• William Greenleaf

    William Greenleaf

    Professor of Genetics

    Current Research and Scholarly InterestsOur lab focuses on developing methods to probe both the structure and function of molecules encoded by the genome, as well as the physical compaction and folding of the genome itself. Our efforts are split between building new tools to leverage the power of high-throughput sequencing technologies and cutting-edge optical microscopies, and bringing these technologies to bear against basic biological questions by linking DNA sequence, structure, and function.

  • Michael Greicius, MD, MPH

    Michael Greicius, MD, MPH

    Iqbal Farrukh and Asad Jamal Professor and Professor, by courtesy, of Psychiatry and Behavioral Sciences (Administrative and Academic Special Programs)

    Current Research and Scholarly InterestsAs the Medical Director of the Stanford Center for Memory Disorders and Principal Investigator of the Stanford Extreme Phenotypes in Alzheimer's Disease (StEP AD) Cohort, Dr. Greicius' research focuses on elucidating the neurobiologic underpinnings of AD. His lab combines cutting edge brain imaging, "deep" phenotyping, and whole-genome sequencing of human subjects to identify novel pathways involved in AD pathogenesis. The goal of his work is to develop effective treatment for AD patients.

  • Damanpreet Grewal

    Damanpreet Grewal

    Clinical Assistant Professor, Medicine - Gastroenterology & Hepatology

    BioBeing from Bay Area, I enjoy providing medical care to patients in northern California. I am excited to be part of the wonderful team of gastroenterologists at Stanford University Medical Center with its multi-disciplinary approach to caring for patients in an integrated healthcare system. I am dedicated to providing high-quality care to my patients while getting to know their personal beliefs so as to involve them in the decision-making process. Based on my education and training, I practice general gastroenterology in addition to performing endoscopies and colonoscopies.

  • David L. Griffith, MD

    David L. Griffith, MD

    Adjunct Clinical Instructor, Educational Programs and Services (EPS)

    BioDr. David L. Griffith is a San Jose Native. He is board certified in Family Medicine, and he has been in practice with Almaden Family Physicians Medical Group since 1988. Dr. Griffith is an active-affiliate medical staff member at Good Samaritan Hospital. Dr. Griffith also holds a Master’s degree in anatomy and he is a veteran of missionary duty at the Liberian Leprosy Colony.

    Dr. Griffith is married to Jennifer, who is an elementary school teacher. Together they have raised four children. He enjoys his faith, family, friends, the practice of medicine and his patients. He also like classical music and trail running.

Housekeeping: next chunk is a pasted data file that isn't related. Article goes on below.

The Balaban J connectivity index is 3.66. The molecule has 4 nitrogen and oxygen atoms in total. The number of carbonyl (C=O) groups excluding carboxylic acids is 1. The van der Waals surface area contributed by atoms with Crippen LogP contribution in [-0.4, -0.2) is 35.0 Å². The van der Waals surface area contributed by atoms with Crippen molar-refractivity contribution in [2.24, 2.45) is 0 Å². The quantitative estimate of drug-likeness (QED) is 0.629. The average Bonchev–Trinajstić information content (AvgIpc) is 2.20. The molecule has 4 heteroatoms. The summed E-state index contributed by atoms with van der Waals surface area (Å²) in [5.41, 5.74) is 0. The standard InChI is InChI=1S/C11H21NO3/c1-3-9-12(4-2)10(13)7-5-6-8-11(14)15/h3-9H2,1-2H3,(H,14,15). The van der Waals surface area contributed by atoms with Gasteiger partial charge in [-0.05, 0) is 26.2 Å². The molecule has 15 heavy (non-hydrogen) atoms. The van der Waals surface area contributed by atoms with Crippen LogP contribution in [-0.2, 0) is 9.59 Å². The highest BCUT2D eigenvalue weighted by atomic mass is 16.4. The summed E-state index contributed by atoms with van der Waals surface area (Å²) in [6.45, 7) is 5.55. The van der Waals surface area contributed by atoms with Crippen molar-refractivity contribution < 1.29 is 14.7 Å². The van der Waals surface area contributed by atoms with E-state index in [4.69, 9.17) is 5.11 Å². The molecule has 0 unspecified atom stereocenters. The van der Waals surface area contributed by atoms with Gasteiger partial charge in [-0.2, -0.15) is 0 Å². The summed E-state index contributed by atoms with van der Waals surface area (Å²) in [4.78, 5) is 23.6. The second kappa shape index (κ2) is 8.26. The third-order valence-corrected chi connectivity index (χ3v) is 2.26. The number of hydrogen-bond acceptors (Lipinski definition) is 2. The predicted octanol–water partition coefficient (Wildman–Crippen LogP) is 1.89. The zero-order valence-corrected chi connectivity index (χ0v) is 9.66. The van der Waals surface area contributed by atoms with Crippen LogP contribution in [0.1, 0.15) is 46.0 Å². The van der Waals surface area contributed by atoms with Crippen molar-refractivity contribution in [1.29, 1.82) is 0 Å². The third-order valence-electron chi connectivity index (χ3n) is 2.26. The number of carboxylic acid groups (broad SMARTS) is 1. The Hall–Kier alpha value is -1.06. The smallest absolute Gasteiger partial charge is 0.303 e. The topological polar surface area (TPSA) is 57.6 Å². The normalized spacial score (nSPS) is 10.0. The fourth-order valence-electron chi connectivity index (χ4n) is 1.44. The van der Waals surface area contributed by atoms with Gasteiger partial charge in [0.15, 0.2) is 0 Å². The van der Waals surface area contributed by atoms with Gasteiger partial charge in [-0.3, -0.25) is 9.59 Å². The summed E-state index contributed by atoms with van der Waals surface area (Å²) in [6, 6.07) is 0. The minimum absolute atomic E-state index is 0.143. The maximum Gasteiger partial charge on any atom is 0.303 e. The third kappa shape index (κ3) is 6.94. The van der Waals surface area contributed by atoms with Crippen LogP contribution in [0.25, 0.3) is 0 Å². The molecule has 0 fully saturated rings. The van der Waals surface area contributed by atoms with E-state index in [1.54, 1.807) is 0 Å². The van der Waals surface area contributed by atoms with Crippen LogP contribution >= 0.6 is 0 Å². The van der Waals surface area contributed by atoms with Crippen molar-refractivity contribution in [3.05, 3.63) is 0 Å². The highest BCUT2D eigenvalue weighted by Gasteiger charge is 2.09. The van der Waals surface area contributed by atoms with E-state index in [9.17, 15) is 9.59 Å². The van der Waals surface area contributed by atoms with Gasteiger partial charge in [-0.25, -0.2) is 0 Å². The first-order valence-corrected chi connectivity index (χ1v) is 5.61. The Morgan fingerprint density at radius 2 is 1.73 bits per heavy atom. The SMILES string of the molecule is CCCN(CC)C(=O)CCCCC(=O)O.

• Nicolas Grillet, PhD

    Nicolas Grillet, PhD

    Assistant Professor of Otolaryngology - Head & Neck Surgery (OHNS)

    Current Research and Scholarly InterestsWe are interested in identifying the genes leading to Hearing and Vestibular impairments, and understanding their function at the molecular level.
    We have a special focus on how the Hair Cells are able to detect mechanical stimulation.

  • Paul C. Grimm

    Paul C. Grimm

    Professor of Pediatrics (Nephrology)

    Current Research and Scholarly InterestsComputerized image analysis of kidney and liver biopsies to quantitate and diagnose subtle changes in tissue structure.
    Renal Inflammation
    Renal Allograft Rejection
    Renal Fibrosis in;
    -Primary Kidney Disease
    -Transplant Kidney Disease
    Liver fibrosis
    Steatohepatitis

  • Eric R. Gross

    Eric R. Gross

    Associate Professor of Anesthesiology, Perioperative and Pain Medicine

    Current Research and Scholarly InterestsA part of the laboratory studies organ injury and how common genetic variants may affect the response to injury caused by surgery; particularly aldehydes. Aldehyde accumulation can cause many post-operative complications that people experience during surgery- whether it be reperfusion injury, post-operative pain, cognitive dysfunction, or nausea. The other part of the lab studies the impact of e-cigarettes and alcohol, when coupled with genetics, on the cardiopulmonary system.

  • James Gross

    James Gross

    Ernest R. Hilgard Professor, Professor of Psychology and, by courtesy, of Philosophy

    Current Research and Scholarly InterestsI am interested in emotion and emotion regulation. My research employs behavioral, physiological, and brain measures to examine emotion-related personality processes and individual differences. My current interests include emotion coherence, specific emotion regulation strategies (reappraisal, suppression), automatic emotion regulation, and social anxiety.

  • Monica Grover

    Monica Grover

    Clinical Associate Professor, Pediatrics - Endocrinology and Diabetes

    BioCLINICAL FOCUS:
    - Pediatric Endocrinology
    - Pediatric Diabetes
    - Pediatric Bone Health